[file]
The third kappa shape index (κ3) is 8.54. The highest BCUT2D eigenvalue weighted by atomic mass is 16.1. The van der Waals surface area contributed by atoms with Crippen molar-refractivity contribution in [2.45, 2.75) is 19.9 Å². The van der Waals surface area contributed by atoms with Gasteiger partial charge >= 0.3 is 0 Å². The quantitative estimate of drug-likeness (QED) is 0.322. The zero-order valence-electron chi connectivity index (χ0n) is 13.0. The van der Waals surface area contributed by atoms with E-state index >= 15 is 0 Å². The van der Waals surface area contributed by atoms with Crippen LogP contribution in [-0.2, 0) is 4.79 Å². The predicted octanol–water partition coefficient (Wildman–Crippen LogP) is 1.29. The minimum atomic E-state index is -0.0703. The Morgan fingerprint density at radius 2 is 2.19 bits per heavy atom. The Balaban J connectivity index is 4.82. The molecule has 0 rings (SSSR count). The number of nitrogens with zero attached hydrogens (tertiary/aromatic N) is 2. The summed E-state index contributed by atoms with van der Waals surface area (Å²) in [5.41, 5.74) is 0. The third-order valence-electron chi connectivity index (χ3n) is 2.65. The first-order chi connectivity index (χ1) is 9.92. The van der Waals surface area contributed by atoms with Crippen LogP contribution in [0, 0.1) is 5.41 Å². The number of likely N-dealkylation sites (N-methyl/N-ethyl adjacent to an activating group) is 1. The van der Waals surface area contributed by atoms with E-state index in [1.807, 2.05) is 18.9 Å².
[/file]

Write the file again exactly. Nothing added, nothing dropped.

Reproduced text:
The third kappa shape index (κ3) is 8.54. The highest BCUT2D eigenvalue weighted by atomic mass is 16.1. The van der Waals surface area contributed by atoms with Crippen molar-refractivity contribution in [2.45, 2.75) is 19.9 Å². The van der Waals surface area contributed by atoms with Gasteiger partial charge >= 0.3 is 0 Å². The quantitative estimate of drug-likeness (QED) is 0.322. The zero-order valence-electron chi connectivity index (χ0n) is 13.0. The van der Waals surface area contributed by atoms with E-state index >= 15 is 0 Å². The van der Waals surface area contributed by atoms with Crippen LogP contribution in [-0.2, 0) is 4.79 Å². The predicted octanol–water partition coefficient (Wildman–Crippen LogP) is 1.29. The minimum atomic E-state index is -0.0703. The Morgan fingerprint density at radius 2 is 2.19 bits per heavy atom. The Balaban J connectivity index is 4.82. The molecule has 0 rings (SSSR count). The number of nitrogens with zero attached hydrogens (tertiary/aromatic N) is 2. The summed E-state index contributed by atoms with van der Waals surface area (Å²) in [5.41, 5.74) is 0. The third-order valence-electron chi connectivity index (χ3n) is 2.65. The first-order chi connectivity index (χ1) is 9.92. The van der Waals surface area contributed by atoms with Crippen LogP contribution in [0, 0.1) is 5.41 Å². The number of likely N-dealkylation sites (N-methyl/N-ethyl adjacent to an activating group) is 1. The van der Waals surface area contributed by atoms with E-state index in [1.807, 2.05) is 18.9 Å².